Beware of Massive Spoilers for Looper after the jump. Should we enjoy time travel movies for their entertainment value despite any plot holes that might arise, or are those pesky nitpicks enough to sink the sci-fi ship? That’s the question at the heart of a metric ton of gold-bricking discussions about Looper – a film that playfully and smartly waves away the specifics in search of a larger metaphor. But is that really okay? To step away from the heat of the conversation, I’d like to give an example from the past that falls in the sweet middle spot of that main question: the liquid metal absurdity of Terminator 2. My central problem with the time travel in that fun-as-hell film is that it doesn’t make any sense whatsoever. Granted, from the “present” that we’re watching, it all seems fine. The original plan failed, so they call in Robert Patrick to take over. But put yourself in the room when the machines sent back Arnold Schwarzenegger in the first one. They would have known instantly whether the plan worked or not, and that causes a lot of problems for the internal logic of what goes on in the sequel.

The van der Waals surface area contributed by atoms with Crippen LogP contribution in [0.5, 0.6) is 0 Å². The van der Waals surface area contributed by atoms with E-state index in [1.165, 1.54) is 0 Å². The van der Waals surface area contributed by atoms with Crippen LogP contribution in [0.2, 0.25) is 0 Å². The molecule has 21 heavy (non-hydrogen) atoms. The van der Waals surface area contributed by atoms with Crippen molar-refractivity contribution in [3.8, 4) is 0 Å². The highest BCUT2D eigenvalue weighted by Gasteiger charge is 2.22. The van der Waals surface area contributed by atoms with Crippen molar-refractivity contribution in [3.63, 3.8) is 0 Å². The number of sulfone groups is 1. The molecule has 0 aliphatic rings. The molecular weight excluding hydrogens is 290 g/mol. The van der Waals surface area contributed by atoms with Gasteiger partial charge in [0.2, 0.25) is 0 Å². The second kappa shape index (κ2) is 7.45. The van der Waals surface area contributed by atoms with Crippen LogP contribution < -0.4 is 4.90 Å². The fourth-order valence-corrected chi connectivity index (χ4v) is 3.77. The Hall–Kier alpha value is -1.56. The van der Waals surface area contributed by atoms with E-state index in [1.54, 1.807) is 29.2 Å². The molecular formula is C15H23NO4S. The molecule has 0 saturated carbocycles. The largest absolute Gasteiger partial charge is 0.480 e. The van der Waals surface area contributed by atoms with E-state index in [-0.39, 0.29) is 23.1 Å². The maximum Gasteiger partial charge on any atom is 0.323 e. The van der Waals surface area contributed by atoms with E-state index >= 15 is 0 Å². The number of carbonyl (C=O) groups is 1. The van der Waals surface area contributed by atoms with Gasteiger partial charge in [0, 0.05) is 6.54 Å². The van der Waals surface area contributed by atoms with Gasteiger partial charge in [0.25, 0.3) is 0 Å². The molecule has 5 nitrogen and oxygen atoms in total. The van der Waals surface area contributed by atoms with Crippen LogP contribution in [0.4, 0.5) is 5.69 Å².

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Blu-ray Spotlight

Anthologies are tricky business, especially with a beloved franchise that has taken some lumps over the years. For example, 20th Century Fox knocked it out of the park earlier this year with the Alien Anthology, mostly because it gave us ample reason to rebuy some films we’ve already owned for years. The packaging was brilliant, the box set included a bunch of new interactive features and the entire thing was easily one of the most impressive box sets we’ve seen in a long time, if ever. Even people who weren’t fans of the troubled third film or the odd left turn of the fourth film would be compelled to pick it up. It was that good. Conversely, The Terminator Anthology, released as an exclusive to Best Buy this past week as compendium on the sci-fi franchise that includes one of the single most iconic characters in cinema history, is not that good. It’s a nice little set that comes with all of the movies in a nice package, but it fails a lot of ways that other anthologies succeed. And I say this as someone who probably enjoyed Terminator 3 and Terminator Salvation more than you did.